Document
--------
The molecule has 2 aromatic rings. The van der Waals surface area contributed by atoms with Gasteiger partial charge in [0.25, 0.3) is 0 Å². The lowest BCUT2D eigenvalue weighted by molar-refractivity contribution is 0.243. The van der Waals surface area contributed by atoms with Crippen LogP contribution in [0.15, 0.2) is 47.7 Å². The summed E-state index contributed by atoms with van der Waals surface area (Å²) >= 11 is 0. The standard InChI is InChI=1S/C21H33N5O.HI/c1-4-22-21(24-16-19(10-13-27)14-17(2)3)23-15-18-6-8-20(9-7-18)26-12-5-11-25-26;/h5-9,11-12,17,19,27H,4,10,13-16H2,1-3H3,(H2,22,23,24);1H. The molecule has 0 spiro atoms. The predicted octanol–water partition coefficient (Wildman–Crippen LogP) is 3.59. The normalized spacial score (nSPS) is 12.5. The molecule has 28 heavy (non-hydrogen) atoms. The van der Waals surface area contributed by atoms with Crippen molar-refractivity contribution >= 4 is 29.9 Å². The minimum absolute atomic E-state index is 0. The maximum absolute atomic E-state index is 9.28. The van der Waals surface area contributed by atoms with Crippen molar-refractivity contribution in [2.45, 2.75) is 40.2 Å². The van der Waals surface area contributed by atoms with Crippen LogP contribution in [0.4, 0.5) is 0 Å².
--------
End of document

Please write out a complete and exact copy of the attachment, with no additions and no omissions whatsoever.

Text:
The molecule has 2 aromatic rings. The van der Waals surface area contributed by atoms with Gasteiger partial charge in [0.25, 0.3) is 0 Å². The lowest BCUT2D eigenvalue weighted by molar-refractivity contribution is 0.243. The van der Waals surface area contributed by atoms with Crippen LogP contribution in [0.15, 0.2) is 47.7 Å². The summed E-state index contributed by atoms with van der Waals surface area (Å²) >= 11 is 0. The standard InChI is InChI=1S/C21H33N5O.HI/c1-4-22-21(24-16-19(10-13-27)14-17(2)3)23-15-18-6-8-20(9-7-18)26-12-5-11-25-26;/h5-9,11-12,17,19,27H,4,10,13-16H2,1-3H3,(H2,22,23,24);1H. The molecule has 0 spiro atoms. The predicted octanol–water partition coefficient (Wildman–Crippen LogP) is 3.59. The normalized spacial score (nSPS) is 12.5. The molecule has 28 heavy (non-hydrogen) atoms. The van der Waals surface area contributed by atoms with Crippen molar-refractivity contribution >= 4 is 29.9 Å². The minimum absolute atomic E-state index is 0. The maximum absolute atomic E-state index is 9.28. The van der Waals surface area contributed by atoms with Crippen molar-refractivity contribution in [2.45, 2.75) is 40.2 Å². The van der Waals surface area contributed by atoms with Crippen LogP contribution in [0.4, 0.5) is 0 Å².